A memorandum of understanding between Michigan State University and the Food and Agriculture Organization of the United Nations calls for close cooperation in elevating the profile of inland fisheries in global policies and planning.
Michigan State President Lou Anna K. Simon signed the document with FAO Assistant Director-General Arni Mathiesen as part of the first Global Conference on Inland Fisheries, Jan. 26-28 at FAO headquarters in Rome, Italy.
The MSU/FAO relationship is expected to include a visiting scholar program at MSU; student internships; a new assistant professorship in global inland fisheries ecology and management; and a hybrid online/fieldwork course.
Such programs will help attract and develop the sorts of broadly capable and globally aware talent necessary to address the multidimensional challenges that inland fisheries face, Simon said.
“Through programs such as these we hope to elevate the profile of inland fisheries and aquaculture in global discussions on food and economic security, and on sustainable land development and water management,” she said.
Simon joins some 20 MSU faculty, students, post-doctoral scholars and recent alumni at the conference, which MSU is jointly sponsoring with the FAO.
More than 60 million people in low-income nations are estimated to rely on inland fisheries for their livelihood. More than half are women often directly providing for their families. In the developed world, freshwater fisheries are the backbone of lucrative recreation and sport industries.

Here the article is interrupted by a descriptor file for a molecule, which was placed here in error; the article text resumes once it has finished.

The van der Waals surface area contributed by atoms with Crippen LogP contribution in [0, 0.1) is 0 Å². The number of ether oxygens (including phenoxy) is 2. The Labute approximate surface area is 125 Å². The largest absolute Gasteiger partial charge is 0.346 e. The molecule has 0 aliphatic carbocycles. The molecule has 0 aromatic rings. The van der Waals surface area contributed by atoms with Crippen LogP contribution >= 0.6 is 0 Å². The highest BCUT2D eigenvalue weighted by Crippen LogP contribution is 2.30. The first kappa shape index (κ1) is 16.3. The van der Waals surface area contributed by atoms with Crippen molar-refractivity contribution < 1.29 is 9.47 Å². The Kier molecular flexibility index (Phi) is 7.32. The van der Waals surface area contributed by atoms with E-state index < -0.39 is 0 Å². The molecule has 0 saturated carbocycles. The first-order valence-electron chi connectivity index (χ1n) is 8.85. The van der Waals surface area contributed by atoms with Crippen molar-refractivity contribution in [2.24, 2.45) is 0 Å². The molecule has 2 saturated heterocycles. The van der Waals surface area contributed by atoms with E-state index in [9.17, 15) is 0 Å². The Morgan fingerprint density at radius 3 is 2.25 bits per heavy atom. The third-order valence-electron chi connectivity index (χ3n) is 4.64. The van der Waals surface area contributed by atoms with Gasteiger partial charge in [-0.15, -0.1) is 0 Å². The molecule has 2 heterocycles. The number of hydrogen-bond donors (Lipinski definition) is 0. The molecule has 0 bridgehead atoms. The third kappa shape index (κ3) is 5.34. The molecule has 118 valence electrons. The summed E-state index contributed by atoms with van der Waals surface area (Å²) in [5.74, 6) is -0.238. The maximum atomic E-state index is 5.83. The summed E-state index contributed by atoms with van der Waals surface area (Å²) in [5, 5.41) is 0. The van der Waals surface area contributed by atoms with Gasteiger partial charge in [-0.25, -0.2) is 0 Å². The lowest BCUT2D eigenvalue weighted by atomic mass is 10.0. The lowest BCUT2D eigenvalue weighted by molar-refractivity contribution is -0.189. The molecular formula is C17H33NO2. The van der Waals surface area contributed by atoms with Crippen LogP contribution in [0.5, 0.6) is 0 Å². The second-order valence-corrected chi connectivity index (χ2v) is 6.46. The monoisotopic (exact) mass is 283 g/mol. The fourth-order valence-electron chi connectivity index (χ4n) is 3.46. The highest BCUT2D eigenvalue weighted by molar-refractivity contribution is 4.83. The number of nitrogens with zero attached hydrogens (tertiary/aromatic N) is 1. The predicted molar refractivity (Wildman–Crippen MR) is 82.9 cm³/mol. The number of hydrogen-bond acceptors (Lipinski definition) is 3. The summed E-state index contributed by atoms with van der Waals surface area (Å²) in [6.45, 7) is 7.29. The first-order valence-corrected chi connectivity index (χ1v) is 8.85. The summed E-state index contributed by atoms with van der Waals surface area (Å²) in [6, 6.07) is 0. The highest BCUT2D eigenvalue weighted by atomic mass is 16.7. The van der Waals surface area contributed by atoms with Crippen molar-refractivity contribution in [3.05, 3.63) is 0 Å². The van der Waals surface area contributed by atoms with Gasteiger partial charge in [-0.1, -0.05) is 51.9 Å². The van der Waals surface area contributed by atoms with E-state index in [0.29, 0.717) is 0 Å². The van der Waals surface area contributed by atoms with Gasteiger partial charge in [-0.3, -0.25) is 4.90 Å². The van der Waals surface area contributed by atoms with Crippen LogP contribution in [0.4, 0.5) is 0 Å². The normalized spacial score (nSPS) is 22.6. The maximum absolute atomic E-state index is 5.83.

Yet global competition for fresh water is increasing for municipal use, hydropower, industry and agriculture. Rivers are being dammed and rerouted, lakes and wetlands are being drained and fish habitats altered without an understanding of the full impact.
“Fish always have been representative of how well humans are doing with their environment,” said Bill Taylor, University Distinguished Professor in Global Fisheries Systems in MSU’s Center for Systems Integration and Sustainability. “It’s time for us to make a move and speak for the fish to have them valued along with power, commercial, agriculture and other competition for water.”
One of the largest issues is the lack of hard numbers. Taylor, who has established an international reputation in inland fisheries, said that his research group recently reported that globally, just 156 of more than 230 countries and territories reported their inland capture fisheries production to the FAO in 2010. Moreover, even those reporting have inaccurate and grossly underestimated data.